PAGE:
Speech by SEC Commissioner:
"A Conversation with Roel Campos":
United States Hispanic Chamber of Commerce 27th Annual National Convention & Business Expo
Commissioner Roel C. Campos
U.S. Securities and Exchange Commission
September 21, 2006
Good evening. I'd like to thank Ken Trujillo and Varsovia Fernandez for inviting me to be with you tonight. I feel that I can say with some authority that the United States Hispanic Chamber of Commerce is one of the most important professional partners for any Hispanic business leader to have today. Over the past 27 years, the USHCC has advocated for, promoted and facilitated the success of millions of Hispanic-owned businesses through a combination of hands-on technical assistance and business partnerships, promotion of international trade policies between the U.S. and Latin America, and active monitoring of legislation and government programs that affect the Hispanic business community. Having been a business owner in my prior life, I personally benefited tremendously from the business networks, corporate partnerships, and hard-won policies that have been promoted by the USHCC. Even in my current job as a Commissioner of the United States Securities and Exchange Commission, the USHCC continues to be an invaluable ally and friend. As a strong representative and voice for over 2 million Hispanic-owned businesses, the USHCC clearly and effectively communicates the needs of Hispanic enterprises to my agency, and for that I and my colleagues at the SEC are grateful because better information helps us to craft better regulation. And better regulation should hopefully lead to better business for you all.
Before I begin my speech today I must give the standard SEC disclaimer that that the comments I make here today are my own and do not represent the views of the Commission, the other Commissioners, or the staff.
II. Hispanics in the U.S.
It is a particularly special time for me to be here with you because we also are celebrating Hispanic Heritage Month 2006. Now I mention this very special occasion not only for celebratory purposes, but because I believe that it has a direct bearing on the mission of the USHCC and on this conference in particular. The USHCC's mission is to "advocate, promote and facilitate the success of Hispanic businesses." The purpose of Hispanic Heritage Month is to highlight and honor the success of Hispanics in the U.S. as well as to highlight their growing presence, influence, and clout in this country. It is evident that these two purposes are not only inter-related but symbiotic as well - Hispanic businesses have been tremendously successful, in part, because Hispanics as a whole have - as consumers, voters, and policymakers - become a very powerful and prominent constituency within the U.S. Similarly, Hispanic businesses have been able to expand and thrive, in part, because their consumer and talent bases have also expanded and thrived.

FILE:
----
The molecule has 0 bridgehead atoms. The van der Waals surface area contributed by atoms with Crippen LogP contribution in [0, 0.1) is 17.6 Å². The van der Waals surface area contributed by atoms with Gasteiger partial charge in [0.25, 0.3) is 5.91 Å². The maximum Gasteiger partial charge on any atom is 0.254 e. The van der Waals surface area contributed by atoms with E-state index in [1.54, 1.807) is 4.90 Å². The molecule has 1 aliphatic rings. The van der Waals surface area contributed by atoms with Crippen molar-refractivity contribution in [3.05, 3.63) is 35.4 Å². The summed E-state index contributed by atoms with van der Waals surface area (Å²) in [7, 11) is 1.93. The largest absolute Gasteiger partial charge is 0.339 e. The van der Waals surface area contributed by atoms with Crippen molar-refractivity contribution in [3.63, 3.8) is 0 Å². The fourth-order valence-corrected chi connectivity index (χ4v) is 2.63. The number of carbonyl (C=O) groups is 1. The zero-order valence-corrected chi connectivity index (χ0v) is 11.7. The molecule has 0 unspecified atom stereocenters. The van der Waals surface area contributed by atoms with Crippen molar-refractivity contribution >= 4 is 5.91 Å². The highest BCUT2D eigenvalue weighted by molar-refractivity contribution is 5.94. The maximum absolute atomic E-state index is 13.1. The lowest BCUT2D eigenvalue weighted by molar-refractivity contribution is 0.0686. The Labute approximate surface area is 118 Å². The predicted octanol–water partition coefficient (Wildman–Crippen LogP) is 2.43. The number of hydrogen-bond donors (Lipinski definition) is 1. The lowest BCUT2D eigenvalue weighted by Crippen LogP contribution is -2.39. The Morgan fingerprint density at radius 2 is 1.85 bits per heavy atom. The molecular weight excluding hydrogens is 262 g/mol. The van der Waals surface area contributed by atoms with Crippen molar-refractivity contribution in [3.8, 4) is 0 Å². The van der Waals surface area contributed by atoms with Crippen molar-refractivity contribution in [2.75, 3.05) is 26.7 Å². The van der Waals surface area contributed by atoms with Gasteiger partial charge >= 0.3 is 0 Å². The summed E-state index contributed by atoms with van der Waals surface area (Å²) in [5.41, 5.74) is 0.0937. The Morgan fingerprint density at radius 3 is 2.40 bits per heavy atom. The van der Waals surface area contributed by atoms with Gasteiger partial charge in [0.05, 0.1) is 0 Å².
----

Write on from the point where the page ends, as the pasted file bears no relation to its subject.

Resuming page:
The Hispanic community - already a major population force in the U.S. today - is only expected to mushroom in size and presence. As of July 1, 2005, there were an estimated 42.7 million Hispanics in the United States. This number - constituting 14% of the nation's total population today - means many things to many people. One, it means that Hispanics are the nation's single largest ethnic or race minority. Two, it means that Hispanics are the fastest growing minority group today. Three, it means that 1 out of every 2 people added to the nation's population between July 1, 2004 and July 1, 2005 were Hispanic. And finally, it means that by 2050, Hispanics are expected to number 102.6 million people total and 1 out of every 4 individuals residing in the U.S. Such demographics make it clear that Hispanics will comprise a critical and vital component of this country's taxpayer, investor, and consumer bases. These statistics should not only embolden you personally, but also encourage you as business leaders.
III. Hispanics and Corporate America
The impact of these staggering numbers for American consumerism and marketing has not been lost on our retail corporate partners. The current aggregate purchasing power of Latinos is $768 billion a year, and this power is expected to grow to $1 trillion by 2010. Another way of seeing this is that by 2010 Hispanic buying power is expected to exceed the Gross Domestic Product of Canada! Major companies throughout the world have begun to focus on the Hispanic market as a source of wealth and profitability, and have zoomed in on this community as a particular group to target for tracking, marketing, and advertising purposes.
However, corporate America has failed to adequately account for Hispanics on the "talent" and "production" sides of the economic equation. Hispanic business leaders have done exceedingly well as entrepreneurs - the growth of Hispanic-owned businesses tripled the national average from 1997-2002. However, Hispanics remain grossly underrepresented in executive management and corporate board rooms throughout America. One study estimates that Hispanics account for only 4.5% of all managers and less than 2% of all Fortune 1000 boards. And according to the Hispanic Association on Corporate Responsibility's 2004 Corporate Governance Report, 83% of Fortune 1000 companies still do not have any Hispanic representation at all. Much of this dearth is due to the fact that the primary feeder channel to the boardroom - executive management - is incredibly un-diverse. Less than 1% of all CEOS and executive officers are Hispanics.